This is a logic '1' going Chip select line from the ROMs inside the cartridge. This line should go to logic '1' when the ROM is selected and enabled. See the section on "RAM Decoding".

4) Extracting Cartridge Images

The simplest way of extracting cartridge images is to acquire a 22 way 0.156" single sided PCB edge connector (Farnell sell a 22 way 0.156" Double Sided Connector, just ignore half the solder tags), and wire to it the signals for A0-A7, D0-D7, 5v, 0v, TPA and !MRD. It is not neccessary to connect pin 6 or pin 22 as they are signals back to the RCA Studio II.

Then by following the sequence listed below one can read the contents of the ROM. An important catch to watch for is that the ROMs are self-decoding. This means that they recognise their own addresses, so if you do it this way it is likely nothing will be read outside the range $0400-$07FF (and the MSBs of the address will probably be significant too).

It is theoretically possible for ROM to be stored between A00-BFF and E00-FFF, but to my knowledge no cartridge has done this ... yet. There is a standard cartridge PCB which has spaces for 2 CDP1831 Integrated Circuits (and the 2 Diodes that wire into the big OR gate to disable RAM). I would bet that all of these are mapped onto 400-7FF ; but it isn't mandatory for them to do so. One thing I have learnt from emulator development is never to assume any design or program will be sane.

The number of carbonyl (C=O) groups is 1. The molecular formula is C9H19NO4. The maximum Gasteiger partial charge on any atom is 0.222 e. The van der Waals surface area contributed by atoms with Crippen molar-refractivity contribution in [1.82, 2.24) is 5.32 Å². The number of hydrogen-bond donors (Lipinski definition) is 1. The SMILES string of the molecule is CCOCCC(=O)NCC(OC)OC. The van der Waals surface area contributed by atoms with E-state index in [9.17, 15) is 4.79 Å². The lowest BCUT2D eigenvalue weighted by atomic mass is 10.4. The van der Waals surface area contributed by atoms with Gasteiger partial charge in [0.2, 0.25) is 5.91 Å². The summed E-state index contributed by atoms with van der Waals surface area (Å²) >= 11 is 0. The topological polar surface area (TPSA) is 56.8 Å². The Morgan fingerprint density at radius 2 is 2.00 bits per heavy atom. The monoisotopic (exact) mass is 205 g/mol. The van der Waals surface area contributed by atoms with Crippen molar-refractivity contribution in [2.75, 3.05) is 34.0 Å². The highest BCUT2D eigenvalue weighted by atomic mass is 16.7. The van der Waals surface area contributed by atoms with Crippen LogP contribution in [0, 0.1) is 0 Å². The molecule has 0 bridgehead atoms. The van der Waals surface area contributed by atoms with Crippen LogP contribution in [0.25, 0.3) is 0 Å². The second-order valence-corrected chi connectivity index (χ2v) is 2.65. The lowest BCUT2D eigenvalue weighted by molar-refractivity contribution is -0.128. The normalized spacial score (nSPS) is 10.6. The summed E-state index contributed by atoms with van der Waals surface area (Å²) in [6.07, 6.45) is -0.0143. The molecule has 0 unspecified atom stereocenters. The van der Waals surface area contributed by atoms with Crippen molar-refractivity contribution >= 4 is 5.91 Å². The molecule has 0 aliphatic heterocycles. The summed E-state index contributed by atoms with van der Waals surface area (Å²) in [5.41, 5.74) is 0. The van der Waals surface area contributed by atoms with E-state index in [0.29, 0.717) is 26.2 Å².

The design for the cartridge dumper is here. This has now been built and tested by me.

5) Extracting the system ROM

This is non-trivial, even compared against dumping ROMs from things like the Atari 2600.

Note: this worked perfectly on my (well John's) RCA Studio 2. It might not work on others, but I don't see why it shouldn't. Any damage done to your RCA Studio 2 as a result of doing this is just .... bad luck, sorry. As far as I can tell John's still works , it powers up, beeps, and seems to be generating the correct signals. I can't absolutely check it as I'm in PAL land and the S2 is an NTSC one. But it is producing the right signals and the right sounds, so it is almost certainly working as far as the video circuitry.

Definitely don't try this if you aren't reasonably handy with a soldering iron.

Cut the power to the 1802. This involves cutting three tracks. Top and Bottom of pin 40 on the 1802 (Vdd) and the top track of pin 12 (Vcc). Connect them together and connect them through a switch to a power source ; the resistor above the 1802 (right side) is suitable as it is the pull up resistor for WAIT (pin 2).